Ativan Abuse

  1. Table of ContentsPrint
  2. What Is Ativan?
  3. Signs and Symptoms
  4. Effects of Ativan Abuse
  5. Ativan Abuse Treatment
  6. Ativan Statistics
  7. Teen Ativan Abuse
  8. Resources, Articles and More Information


Many people in the U.S. struggle with compulsive prescription medication use. Benzodiazepines - including Ativan - are some of the more frequently abused prescription drugs out there. While recovery from benzodiazepines can be tough, it is possible. The right treatment program can ensure that you don't have to fight your battle alone.

Drug rehab centers give people the support they need to treat their Ativan addiction and help regain control of their lives. If you have an addiction to Ativan and need more information or help finding a recovery program that's right for you, call 1-888-744-0069.

Ativan Abuse Quiz question 1

What Is Ativan?

Ativan (generic name: lorazepam) is prescribed to people that need assistance managing symptoms of anxiety and panic. While it may not be a primary indication for the drug, and potentially primes the patient for habitual use, the substance is sometimes prescribed to those who need help falling asleep.

Ativan works as a depressant medication by enhancing inhibitory neurotransmission and effectively slowing down various processes throughout the body.

What Is Ativan Abuse?

Ativan abuse is characterized by:

  • Taking the drug without a prescription.
  • Use of Ativan in higher doses or higher frequencies than prescribed.
  • Using Ativan via ill-advised, non-prescribed methods such as crushing up the pills to snort, or dissolving in liquid for intravenous use.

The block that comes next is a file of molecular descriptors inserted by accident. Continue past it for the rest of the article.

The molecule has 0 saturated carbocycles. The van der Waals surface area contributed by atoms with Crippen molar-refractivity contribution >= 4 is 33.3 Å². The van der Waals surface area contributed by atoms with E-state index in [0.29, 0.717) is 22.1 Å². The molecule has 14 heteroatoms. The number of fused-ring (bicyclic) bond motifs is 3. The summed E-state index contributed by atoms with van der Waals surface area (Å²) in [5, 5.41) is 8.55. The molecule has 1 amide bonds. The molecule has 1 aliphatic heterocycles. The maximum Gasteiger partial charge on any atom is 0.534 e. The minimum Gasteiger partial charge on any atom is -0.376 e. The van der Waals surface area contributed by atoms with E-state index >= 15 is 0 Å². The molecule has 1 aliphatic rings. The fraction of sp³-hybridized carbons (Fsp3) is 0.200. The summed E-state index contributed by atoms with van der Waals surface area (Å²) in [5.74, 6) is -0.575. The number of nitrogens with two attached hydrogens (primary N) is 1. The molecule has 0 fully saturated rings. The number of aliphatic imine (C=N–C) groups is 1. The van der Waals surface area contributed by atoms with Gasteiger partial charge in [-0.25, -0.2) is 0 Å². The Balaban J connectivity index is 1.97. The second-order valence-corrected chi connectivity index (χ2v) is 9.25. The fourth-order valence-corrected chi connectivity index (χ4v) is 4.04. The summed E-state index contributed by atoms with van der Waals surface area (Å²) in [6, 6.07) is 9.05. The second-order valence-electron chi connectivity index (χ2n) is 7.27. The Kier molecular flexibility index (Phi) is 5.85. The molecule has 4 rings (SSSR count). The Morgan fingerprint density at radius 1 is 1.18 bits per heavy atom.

• Use for nonmedical reasons like "getting high."
  • Mixing Ativan with other substances that slow the body like alcohol or opioids.

Ativan Abuse Quiz question 2

Signs and Symptoms

Someone using benzodiazepines like Ativan may experience the following common side effects of use:

  • Physical and mental relaxation.
  • Feelings of calm.
  • Euphoria.
  • Slowed response time.
  • Poor coordination and motor skills.
  • Slowed breathing rates.
  • Lowered ability to concentrate.

Taken at high doses and over a long time, Ativan can cause the following symptoms:

  • Dangerously slowed breathing.
  • Memory issues and forgetfulness.
  • Lack of motivation.
  • Decreased interest in pleasurable activities.
  • Aggression.
  • Paranoia.

Mixing depressants like alcohol with Ativan can lead to:

  • Seizures.
  • Coma.
  • Death.

Other serious effects of Ativan abuse can include kidney failure, extreme depression and respiratory failure.

Ativan Abuse Quiz question 3

Worried you're addicted to Ativan?
Find out the questions to ask if you're concerned.

Effects of Ativan Abuse

Addiction to benzodiazepines doesn't happen overnight. It occurs when people use a medication like Ativan consistently over an extended period of time. Even people who use Ativan exactly as their doctor prescribed can develop tolerance to the substance, leading them to take ever-increasing amounts to feel the desired effects. As tolerance develops and the user takes higher and higher doses, their risk of addiction to the drug increases.

Symptoms of Ativan addiction vary slightly from person to person. Signs can include:

  • Neglecting work and family responsibilities.
  • Isolating oneself from friends and family.
  • Experiencing legal or financial issues due to use.